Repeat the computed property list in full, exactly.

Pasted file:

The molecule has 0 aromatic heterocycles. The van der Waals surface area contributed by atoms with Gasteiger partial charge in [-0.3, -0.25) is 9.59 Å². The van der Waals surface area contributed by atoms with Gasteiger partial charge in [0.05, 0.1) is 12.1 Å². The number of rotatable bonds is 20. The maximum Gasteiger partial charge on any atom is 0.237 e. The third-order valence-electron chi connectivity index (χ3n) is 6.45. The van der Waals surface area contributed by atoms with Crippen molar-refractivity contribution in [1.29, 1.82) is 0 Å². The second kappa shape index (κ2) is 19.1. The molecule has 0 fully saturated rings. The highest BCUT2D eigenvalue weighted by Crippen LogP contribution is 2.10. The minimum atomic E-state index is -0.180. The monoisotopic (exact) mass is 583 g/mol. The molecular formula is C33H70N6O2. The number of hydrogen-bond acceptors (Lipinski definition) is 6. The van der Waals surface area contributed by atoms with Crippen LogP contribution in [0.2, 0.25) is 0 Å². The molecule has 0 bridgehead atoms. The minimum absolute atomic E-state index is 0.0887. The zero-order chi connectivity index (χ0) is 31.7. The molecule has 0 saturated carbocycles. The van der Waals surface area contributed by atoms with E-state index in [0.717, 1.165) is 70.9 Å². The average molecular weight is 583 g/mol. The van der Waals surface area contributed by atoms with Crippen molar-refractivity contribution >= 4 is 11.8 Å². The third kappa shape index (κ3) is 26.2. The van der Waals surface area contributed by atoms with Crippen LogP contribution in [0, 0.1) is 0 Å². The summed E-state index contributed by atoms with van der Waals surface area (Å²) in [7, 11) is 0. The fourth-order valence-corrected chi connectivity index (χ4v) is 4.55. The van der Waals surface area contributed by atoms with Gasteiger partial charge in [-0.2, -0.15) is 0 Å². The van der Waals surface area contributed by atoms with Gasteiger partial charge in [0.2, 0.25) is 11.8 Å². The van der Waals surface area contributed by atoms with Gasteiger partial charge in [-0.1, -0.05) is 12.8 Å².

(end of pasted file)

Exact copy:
The molecule has 0 aromatic heterocycles. The van der Waals surface area contributed by atoms with Gasteiger partial charge in [-0.3, -0.25) is 9.59 Å². The van der Waals surface area contributed by atoms with Gasteiger partial charge in [0.05, 0.1) is 12.1 Å². The number of rotatable bonds is 20. The maximum Gasteiger partial charge on any atom is 0.237 e. The third-order valence-electron chi connectivity index (χ3n) is 6.45. The van der Waals surface area contributed by atoms with Crippen molar-refractivity contribution in [1.29, 1.82) is 0 Å². The second kappa shape index (κ2) is 19.1. The molecule has 0 fully saturated rings. The highest BCUT2D eigenvalue weighted by Crippen LogP contribution is 2.10. The minimum atomic E-state index is -0.180. The monoisotopic (exact) mass is 583 g/mol. The molecular formula is C33H70N6O2. The number of hydrogen-bond acceptors (Lipinski definition) is 6. The van der Waals surface area contributed by atoms with Crippen LogP contribution in [0.2, 0.25) is 0 Å². The molecule has 0 bridgehead atoms. The minimum absolute atomic E-state index is 0.0887. The zero-order chi connectivity index (χ0) is 31.7. The molecule has 0 saturated carbocycles. The van der Waals surface area contributed by atoms with E-state index in [0.717, 1.165) is 70.9 Å². The average molecular weight is 583 g/mol. The van der Waals surface area contributed by atoms with Crippen molar-refractivity contribution >= 4 is 11.8 Å². The third kappa shape index (κ3) is 26.2. The van der Waals surface area contributed by atoms with Crippen LogP contribution in [0, 0.1) is 0 Å². The summed E-state index contributed by atoms with van der Waals surface area (Å²) in [7, 11) is 0. The fourth-order valence-corrected chi connectivity index (χ4v) is 4.55. The van der Waals surface area contributed by atoms with Gasteiger partial charge in [-0.2, -0.15) is 0 Å². The van der Waals surface area contributed by atoms with Gasteiger partial charge in [0.2, 0.25) is 11.8 Å². The van der Waals surface area contributed by atoms with Gasteiger partial charge in [-0.1, -0.05) is 12.8 Å².